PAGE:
The Kawarau Gorge is a major river gorge, located in Central Otago, in the South Island of New Zealand. The Kawarau River flows through the gorge, which is located between the towns of Queenstown and Cromwell, and part of the route of State Highway 6 also follows the gorge.
The gorge begins some 30 kilometres from Queenstown, close to the wine-growing community of Gibbston and the large rock outcrop known as the Nevis Bluff. It continues for some 25 kilometres before the river emerges into the upper valley of the Clutha River close to the settlement of Ripponvale. It is of major historic significance; the Kawarau was the site of much activity during the Otago Gold Rush of the 1860s, and the preserved remains of several miner's cottages (notably those of Chinese migrants) can be seen above the banks of the river. The Roaring Meg hydro scheme and Goldfields Mining Centre are in the gorge. Visitors can experience panning for gold at the Goldfields Mining Centre.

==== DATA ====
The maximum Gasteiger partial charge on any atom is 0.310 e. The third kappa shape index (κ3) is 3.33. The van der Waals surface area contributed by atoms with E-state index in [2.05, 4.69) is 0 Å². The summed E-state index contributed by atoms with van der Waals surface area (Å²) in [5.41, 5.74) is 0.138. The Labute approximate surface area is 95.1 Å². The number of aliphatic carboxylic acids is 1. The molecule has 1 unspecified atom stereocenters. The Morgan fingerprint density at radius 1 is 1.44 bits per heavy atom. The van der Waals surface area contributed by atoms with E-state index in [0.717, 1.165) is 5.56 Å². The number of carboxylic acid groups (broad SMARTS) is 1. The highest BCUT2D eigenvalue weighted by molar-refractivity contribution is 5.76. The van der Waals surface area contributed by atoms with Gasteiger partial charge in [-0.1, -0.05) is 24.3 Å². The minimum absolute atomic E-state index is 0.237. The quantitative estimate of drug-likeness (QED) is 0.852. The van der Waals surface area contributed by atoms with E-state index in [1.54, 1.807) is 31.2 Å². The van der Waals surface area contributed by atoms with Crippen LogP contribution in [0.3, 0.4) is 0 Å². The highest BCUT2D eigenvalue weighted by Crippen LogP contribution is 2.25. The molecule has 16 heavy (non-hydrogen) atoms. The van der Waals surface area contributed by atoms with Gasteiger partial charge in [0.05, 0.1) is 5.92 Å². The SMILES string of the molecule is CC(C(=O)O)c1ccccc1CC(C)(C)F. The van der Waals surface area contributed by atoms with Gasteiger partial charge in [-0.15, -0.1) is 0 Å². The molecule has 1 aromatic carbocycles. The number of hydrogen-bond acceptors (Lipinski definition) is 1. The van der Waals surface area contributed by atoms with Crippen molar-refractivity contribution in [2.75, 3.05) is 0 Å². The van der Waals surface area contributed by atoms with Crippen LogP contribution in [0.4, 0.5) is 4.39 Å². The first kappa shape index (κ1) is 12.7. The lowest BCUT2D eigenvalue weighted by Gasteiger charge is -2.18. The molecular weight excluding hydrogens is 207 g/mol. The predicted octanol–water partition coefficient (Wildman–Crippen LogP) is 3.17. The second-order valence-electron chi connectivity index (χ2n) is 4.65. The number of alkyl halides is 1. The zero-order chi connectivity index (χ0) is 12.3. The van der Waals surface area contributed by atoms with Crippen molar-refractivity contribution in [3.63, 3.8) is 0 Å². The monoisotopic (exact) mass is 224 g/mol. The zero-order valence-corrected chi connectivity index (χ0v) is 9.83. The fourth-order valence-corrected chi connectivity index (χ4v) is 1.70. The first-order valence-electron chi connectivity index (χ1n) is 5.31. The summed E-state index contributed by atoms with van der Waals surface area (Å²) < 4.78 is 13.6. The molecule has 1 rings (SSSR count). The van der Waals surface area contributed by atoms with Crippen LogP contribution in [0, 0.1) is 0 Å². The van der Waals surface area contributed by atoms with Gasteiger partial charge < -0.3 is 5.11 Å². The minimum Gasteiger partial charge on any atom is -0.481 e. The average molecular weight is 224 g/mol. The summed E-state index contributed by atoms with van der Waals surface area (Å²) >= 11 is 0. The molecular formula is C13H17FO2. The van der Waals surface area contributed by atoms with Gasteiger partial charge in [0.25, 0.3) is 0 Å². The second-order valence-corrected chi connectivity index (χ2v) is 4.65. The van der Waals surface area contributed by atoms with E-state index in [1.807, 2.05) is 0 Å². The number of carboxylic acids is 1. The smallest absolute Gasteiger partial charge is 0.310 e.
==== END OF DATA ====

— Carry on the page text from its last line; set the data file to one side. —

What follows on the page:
The gorge is noted for its natural beauty,[according to whom?] and is also the site of several extreme sports, notably bungy jumping at the Kawarau Gorge Suspension Bridge, and white-water sports such as kayaking and riverboarding.
A 2004 accident resulted in two hundred litres of hydrochlorite acid spilling into the gorge, the acid cleaned the highway but caused no environmental damage. Three New Zealand Army soldiers died when their Unimog fell 100 m down the gorge into the river, during a training exercise in 2005.
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